The team is using Apple’s Indoor Positioning technology to accomplish the feat.
Stadiums can be difficult places to navigate.
With herds of people, confusing setups and crowd flows that don’t work right, getting lost happens to even the best of us.
In order to help mitigate these problems, the Detroit Lions have teamed up with YinzCam to integrate Apple’s Indoor Positioning technology into their iOS app.
As part of the $100 million dollar renovation of Ford Field, the Lions become the first team in the NFL to implement such a wayfinding solution in their app.
By simply accepting the app request for location services, Lions fans will see their current position on the app’s interactive map, identified by a blue dot that moves throughout the venue as they do. An intuitive filtering system allows them to select from a variety of new clubs, bars and popular Detroit restaurants now represented inside the stadium, and even view the menu of local flavors offered. Upon selecting their desired destination, a dotted line appears pointing the way.
The wayfinding feature also recognizes when fans move from one level of Ford Field to the next, changing the view to show their exact location at all times, and displaying the nearest restrooms, merchandise or concession stands. The Lions plan to expand the range of the interactive map in the future to include additional attractions outside of the stadium, such as the team’s tailgate on Brush Street, zip line and food trucks.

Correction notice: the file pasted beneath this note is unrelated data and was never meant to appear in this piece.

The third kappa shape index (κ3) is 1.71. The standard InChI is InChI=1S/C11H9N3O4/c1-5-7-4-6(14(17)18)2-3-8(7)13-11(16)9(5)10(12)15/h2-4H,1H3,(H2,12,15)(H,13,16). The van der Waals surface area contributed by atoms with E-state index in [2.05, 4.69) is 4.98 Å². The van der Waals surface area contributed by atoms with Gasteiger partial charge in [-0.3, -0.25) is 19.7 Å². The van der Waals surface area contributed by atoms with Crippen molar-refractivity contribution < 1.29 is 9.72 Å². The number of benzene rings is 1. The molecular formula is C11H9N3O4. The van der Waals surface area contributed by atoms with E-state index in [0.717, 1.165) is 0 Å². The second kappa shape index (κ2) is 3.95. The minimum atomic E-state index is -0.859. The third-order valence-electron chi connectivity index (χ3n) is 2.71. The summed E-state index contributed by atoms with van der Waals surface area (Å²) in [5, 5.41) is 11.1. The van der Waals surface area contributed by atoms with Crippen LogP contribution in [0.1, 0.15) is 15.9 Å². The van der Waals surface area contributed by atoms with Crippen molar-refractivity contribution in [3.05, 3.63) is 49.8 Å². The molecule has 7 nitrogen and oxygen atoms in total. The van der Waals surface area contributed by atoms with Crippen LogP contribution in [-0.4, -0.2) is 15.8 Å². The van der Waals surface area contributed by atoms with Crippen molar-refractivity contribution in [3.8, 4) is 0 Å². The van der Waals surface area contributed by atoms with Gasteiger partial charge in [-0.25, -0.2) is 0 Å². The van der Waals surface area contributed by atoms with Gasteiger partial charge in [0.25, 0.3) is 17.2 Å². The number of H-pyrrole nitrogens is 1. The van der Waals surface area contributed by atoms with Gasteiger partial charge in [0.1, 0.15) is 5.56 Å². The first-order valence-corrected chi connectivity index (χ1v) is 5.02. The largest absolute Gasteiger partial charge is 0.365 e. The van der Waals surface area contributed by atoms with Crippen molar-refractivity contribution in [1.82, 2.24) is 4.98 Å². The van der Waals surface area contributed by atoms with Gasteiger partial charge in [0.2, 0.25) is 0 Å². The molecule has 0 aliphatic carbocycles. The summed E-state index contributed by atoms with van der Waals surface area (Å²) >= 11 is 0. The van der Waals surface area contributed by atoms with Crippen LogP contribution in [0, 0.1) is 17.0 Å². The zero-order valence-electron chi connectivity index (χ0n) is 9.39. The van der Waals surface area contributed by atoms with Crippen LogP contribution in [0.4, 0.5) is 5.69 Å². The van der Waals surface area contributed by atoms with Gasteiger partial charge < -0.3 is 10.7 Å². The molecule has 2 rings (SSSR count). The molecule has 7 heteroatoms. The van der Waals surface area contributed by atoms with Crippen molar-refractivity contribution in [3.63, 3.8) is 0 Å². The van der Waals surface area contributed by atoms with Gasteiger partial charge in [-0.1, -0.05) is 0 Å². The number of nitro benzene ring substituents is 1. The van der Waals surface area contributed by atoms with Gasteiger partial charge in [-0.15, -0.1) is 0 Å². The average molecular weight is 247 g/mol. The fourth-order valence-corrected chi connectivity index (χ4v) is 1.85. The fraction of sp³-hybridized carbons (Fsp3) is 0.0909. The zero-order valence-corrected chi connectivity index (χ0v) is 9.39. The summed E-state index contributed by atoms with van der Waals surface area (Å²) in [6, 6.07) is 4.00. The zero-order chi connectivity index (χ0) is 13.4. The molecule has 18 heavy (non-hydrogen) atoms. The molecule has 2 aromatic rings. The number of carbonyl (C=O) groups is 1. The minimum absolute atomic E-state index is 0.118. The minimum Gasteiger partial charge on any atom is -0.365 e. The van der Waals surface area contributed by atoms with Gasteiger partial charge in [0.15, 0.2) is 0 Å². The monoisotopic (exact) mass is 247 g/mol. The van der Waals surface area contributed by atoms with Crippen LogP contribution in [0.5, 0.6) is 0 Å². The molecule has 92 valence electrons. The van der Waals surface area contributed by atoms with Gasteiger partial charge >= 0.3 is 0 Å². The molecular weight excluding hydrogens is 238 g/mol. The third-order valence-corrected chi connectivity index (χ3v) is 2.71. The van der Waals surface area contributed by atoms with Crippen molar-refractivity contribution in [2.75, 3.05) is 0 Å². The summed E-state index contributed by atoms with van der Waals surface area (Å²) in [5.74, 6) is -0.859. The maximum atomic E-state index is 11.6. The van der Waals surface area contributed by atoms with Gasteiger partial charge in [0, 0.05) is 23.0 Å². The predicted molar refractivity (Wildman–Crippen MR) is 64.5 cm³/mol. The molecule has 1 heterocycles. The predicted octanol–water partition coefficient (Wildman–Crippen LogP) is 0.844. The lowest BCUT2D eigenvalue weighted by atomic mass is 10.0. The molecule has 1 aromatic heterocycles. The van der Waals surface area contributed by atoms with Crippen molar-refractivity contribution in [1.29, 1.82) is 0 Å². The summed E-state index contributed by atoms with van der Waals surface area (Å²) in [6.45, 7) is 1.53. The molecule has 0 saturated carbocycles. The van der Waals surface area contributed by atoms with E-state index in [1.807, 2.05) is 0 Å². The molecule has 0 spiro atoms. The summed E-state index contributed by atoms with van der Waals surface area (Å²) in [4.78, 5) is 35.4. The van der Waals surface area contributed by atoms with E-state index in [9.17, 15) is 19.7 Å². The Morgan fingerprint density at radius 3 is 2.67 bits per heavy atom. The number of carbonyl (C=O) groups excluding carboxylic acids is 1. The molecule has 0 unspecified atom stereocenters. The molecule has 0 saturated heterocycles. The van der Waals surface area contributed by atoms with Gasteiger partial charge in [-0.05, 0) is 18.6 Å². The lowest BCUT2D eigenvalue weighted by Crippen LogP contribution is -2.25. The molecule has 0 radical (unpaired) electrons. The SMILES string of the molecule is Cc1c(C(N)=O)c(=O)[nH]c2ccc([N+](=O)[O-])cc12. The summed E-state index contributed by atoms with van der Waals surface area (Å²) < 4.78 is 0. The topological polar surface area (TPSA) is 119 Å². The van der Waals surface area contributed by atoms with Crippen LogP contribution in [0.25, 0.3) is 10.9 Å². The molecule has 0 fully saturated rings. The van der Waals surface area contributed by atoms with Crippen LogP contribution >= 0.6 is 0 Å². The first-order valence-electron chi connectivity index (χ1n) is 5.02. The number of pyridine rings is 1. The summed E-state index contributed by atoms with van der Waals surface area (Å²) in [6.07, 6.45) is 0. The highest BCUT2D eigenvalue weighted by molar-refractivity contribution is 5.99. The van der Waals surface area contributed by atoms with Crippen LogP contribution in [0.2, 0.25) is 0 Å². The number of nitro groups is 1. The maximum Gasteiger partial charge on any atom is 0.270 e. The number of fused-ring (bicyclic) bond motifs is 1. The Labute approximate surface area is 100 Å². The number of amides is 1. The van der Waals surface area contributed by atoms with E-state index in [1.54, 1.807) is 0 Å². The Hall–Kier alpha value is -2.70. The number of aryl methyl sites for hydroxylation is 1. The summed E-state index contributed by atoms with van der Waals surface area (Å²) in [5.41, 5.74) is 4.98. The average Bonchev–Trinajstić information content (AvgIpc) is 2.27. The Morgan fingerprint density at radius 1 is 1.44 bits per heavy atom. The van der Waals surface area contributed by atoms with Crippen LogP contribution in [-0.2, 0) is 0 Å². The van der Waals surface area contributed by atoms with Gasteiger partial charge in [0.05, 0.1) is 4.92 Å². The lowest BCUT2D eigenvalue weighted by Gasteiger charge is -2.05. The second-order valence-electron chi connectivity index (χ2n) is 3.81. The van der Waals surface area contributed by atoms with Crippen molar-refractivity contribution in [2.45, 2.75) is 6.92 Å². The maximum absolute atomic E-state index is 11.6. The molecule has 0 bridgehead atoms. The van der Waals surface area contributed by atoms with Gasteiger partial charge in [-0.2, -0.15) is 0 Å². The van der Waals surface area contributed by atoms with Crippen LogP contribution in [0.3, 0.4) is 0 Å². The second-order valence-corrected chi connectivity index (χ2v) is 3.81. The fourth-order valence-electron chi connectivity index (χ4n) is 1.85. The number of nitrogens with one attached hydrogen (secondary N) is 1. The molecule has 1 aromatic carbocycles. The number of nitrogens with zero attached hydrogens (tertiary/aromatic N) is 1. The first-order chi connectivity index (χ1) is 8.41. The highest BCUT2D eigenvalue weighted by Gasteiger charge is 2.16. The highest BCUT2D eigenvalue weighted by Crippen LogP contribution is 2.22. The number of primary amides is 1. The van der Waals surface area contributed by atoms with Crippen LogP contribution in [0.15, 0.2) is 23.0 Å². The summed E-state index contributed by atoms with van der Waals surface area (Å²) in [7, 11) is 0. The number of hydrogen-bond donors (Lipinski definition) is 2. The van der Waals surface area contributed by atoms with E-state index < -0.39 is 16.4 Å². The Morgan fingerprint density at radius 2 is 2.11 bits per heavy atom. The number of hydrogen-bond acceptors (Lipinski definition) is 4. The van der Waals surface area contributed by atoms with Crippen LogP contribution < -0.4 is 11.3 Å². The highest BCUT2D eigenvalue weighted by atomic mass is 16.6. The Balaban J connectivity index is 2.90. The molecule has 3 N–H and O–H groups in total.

“Before we had our map, we had a lot of fans who would ask simple questions, like ‘Where is the elevator?’ or ‘Where is the restroom?’ But this map has everything layered into it,” said Todd Marcy, the Lions’ Director of Digital Operations. “YinzCam’s custom development also provides us with a lot of flexibility, so that we can quickly go in and modify the locations within the map, adding a new concession stand or menu, depending on what type of event is taking place on a particular day.”
While this is a great way to appease fans of the headaches that come with trying to find a certain food vendor during a crowded halftime, we all know that this is just another way for teams to gather more data on their fans, which at the rate people give away their data nowadays, isn’t anything to raise a red flag about.
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